St. Pius X, pope

Today’s readings

In our first reading today, Ruth had already figured out the teaching that Jesus spoke about in our Gospel reading.  She refused to leave her mother-in-law alone, even though she herself was from a distant land and a different people.  She could have turned and gone back there, and her mother-in-law gave her leave to do so.  But Ruth knew her place was where she was and she cemented the friendship and love between them.

This is the love that Jesus speaks about in today’s Gospel.  Love God and neighbor – that is the call of our lives, and the project we live out every day that we have breath.  These two commandments are completely inseparable, because we love others as they are other christs in our lives.  We are called to pour out on one another the same great love that God has poured out on us.  This is how we in fact return that love to God and show our love for him.

Pius X was a good pastoral man who lived these words and taught them to others.  He was born Joseph Sarto, the second of ten children in a poor Italian family. He became pope at the age of 68, and he too wanted to open the banquet for all those who would come worthily. He encouraged frequent reception of Holy Communion, which was observed sparingly in his day, and especially encouraged children to come to the banquet. During his reign, he famously ended, and subsequently refused to reinstate, state interference in canonical affairs. He had foreseen World War I, but because he died just a few weeks after the war began, he was unable to speak much about it. On his deathbed, however, he said, “This is the last affliction the Lord will visit on me. I would gladly give my life to save my poor children from this ghastly scourge.”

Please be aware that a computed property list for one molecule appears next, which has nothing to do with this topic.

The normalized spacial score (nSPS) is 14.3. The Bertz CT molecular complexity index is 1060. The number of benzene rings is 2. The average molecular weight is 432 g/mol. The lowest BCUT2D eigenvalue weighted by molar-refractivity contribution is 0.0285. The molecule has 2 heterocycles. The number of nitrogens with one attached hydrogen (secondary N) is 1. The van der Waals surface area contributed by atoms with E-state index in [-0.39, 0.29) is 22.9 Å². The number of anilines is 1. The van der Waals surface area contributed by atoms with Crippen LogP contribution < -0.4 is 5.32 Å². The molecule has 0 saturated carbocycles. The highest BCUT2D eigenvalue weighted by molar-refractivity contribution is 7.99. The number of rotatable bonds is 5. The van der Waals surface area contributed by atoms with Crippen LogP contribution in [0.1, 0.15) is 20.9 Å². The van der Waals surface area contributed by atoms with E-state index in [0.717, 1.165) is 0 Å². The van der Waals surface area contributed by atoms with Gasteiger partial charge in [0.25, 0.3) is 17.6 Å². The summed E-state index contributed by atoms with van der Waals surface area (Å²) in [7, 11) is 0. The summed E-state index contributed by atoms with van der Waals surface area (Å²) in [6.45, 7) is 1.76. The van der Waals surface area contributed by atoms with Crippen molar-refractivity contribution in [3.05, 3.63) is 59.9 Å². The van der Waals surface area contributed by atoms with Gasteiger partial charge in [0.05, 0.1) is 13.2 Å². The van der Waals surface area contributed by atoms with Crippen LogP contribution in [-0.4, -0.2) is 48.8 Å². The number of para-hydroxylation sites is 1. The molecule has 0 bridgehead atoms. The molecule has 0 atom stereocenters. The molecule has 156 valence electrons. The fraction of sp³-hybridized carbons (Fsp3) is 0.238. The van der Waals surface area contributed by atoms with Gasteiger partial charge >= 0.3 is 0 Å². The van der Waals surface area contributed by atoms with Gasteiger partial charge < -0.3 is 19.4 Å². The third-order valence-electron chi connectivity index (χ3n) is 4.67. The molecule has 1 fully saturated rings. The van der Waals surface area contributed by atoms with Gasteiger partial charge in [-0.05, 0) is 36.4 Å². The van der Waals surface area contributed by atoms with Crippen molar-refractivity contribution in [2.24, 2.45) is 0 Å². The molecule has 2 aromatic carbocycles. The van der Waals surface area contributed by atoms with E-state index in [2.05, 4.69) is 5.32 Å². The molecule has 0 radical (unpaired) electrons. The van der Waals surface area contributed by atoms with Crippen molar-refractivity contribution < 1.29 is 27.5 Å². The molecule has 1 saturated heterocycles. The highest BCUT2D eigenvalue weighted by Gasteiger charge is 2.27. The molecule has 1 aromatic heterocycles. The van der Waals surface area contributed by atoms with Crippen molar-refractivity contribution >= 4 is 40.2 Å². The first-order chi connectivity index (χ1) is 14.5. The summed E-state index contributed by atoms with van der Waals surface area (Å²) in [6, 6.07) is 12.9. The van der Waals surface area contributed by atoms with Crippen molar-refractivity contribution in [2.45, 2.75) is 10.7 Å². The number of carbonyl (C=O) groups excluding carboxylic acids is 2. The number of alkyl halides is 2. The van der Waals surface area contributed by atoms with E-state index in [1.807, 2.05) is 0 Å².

Our God has blessed us with love beyond all imagining.  We have great teachers of that love today: Ruth, who refused to leave her mother-in-law alone in her grief, and Pius X who would give anything if the people he shepherded could avoid the scourge of war.  Each of us is called to pour out God’s love on one another too, and we will most likely have at least one opportunity to do that today.  The two greatest commandments are to love God and love our neighbor.  What will that look like for us today?

Friday of the Eighteenth Week of Ordinary Time

Today’s readings

Today’s Liturgy of the Word asks us to ponder the question, “what do we have to do to remain in covenant with God?”  And the question, I think, is an important one.  We would want to respond to God’s gracious act of covenanting with us first.  We see in today’s readings that he chose us first, and calls us out of love for us.  Moses recites the mighty acts of God in which he remembered the promises made to the people’s ancestors and kept them, even though the people certainly didn’t deserve it.  Even though they often sought to break the covenant, God kept it anyway, loving the people even when they were unlovable.

But what should our response be?  For Moses and the people Israel, the response was to keep the law.  The law itself was a wonderful document, given to the people out of love, to help them walk the straight and narrow, and to remain in relationship with God and others.  Moses contends that no other nation had gods that were loving and wise enough to provide something like that for their people.

Jesus, of course, takes it several steps further.  “Whoever wishes to come after me must deny himself, take up his cross, and follow me.”  Following the law was the first step, but it was pretty basic.  Even if the people obeyed it – which they often did not – it was still a matter of will mostly, and not heart.  Jesus calls us to make the same sacrifice he did: lay down our lives for one another out of love.